By Helen Albert, medwireNews Reporter
Persistent use of cannabis before the age of 18 years can lead to lowered intelligence, attention, and memory in adulthood, show results published in the Proceedings of the National Academy of Sciences.
The researchers believe that the neuropsychologic declines observed in these individuals are likely to be due to damage caused to the developing adolescent brain by overexposure to the drug, especially as giving up cannabis only resulted in partial restoration of function.
"Marijuana is not harmless, particularly for adolescents," said study author Madeline Meier (Duke University, Durham, North Carolina, USA) in a press statement.
Meier and team used data from the Dunedin Study birth cohort in New Zealand to assess the effects of cannabis use.
In total, 1037 individuals were followed up from birth to the age of 38 years. Cannabis use and level of dependence was evaluated at age 18, 21, 26, 32, and 38 years using the Diagnostic Interview Schedule and Diagnostic and Statistical Manual of Mental Disorders Criteria. Various neuropsychologic tests were carried out at age 13 years (before any cannabis use) and at age 38 years, including those assessing IQ and memory.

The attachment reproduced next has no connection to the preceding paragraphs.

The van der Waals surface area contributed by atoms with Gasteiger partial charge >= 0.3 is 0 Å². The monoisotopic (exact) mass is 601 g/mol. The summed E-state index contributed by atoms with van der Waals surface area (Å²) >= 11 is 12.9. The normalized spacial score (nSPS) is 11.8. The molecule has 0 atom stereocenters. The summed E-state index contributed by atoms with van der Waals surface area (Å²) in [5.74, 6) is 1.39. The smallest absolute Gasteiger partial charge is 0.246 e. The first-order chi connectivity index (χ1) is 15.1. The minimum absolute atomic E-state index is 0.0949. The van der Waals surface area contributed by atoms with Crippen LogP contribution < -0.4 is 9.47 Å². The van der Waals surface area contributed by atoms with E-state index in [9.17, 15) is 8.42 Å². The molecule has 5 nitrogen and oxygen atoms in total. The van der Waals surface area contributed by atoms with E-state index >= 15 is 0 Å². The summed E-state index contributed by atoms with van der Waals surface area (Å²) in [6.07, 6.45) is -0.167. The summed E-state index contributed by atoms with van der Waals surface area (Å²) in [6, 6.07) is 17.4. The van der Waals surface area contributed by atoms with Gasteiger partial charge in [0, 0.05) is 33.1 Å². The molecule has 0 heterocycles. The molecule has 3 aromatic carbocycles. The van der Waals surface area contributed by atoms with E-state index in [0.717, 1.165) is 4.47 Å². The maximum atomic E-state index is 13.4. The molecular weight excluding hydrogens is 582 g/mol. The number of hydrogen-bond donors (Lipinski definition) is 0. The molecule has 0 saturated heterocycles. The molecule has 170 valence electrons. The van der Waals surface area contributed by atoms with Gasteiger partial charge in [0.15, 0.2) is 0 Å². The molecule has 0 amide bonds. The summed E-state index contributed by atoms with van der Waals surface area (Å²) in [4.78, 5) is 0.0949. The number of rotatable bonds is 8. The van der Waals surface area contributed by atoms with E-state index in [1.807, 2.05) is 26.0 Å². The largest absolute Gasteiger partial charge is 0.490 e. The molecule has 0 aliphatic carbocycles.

The team found that persistent cannabis use or dependence before the age of 18 years (at least once a week) resulted in broad neuropsychologic declines across different domains of function, even after controlling for years of education and use of alcohol or other drugs.
For example, persistent users had an average decline in IQ of 8 points between the age of 13 and 38 years, which could result in a drop from the 50th to the 29th percentile of the population if a person starts with an IQ of 100. Cognitive problems were also more common for persistent cannabis users.
"Somebody who loses 8 IQ points as an adolescent may be disadvantaged compared to their same-age peers for years to come," Meier commented.
Notably, the impairments observed by the researchers were restricted to those who persistently used cannabis in adolescence and the authors say this suggests a "neurotoxic effect of cannabis on the adolescent brain."
They add that their findings "highlight the importance of prevention and policy efforts targeting adolescents."
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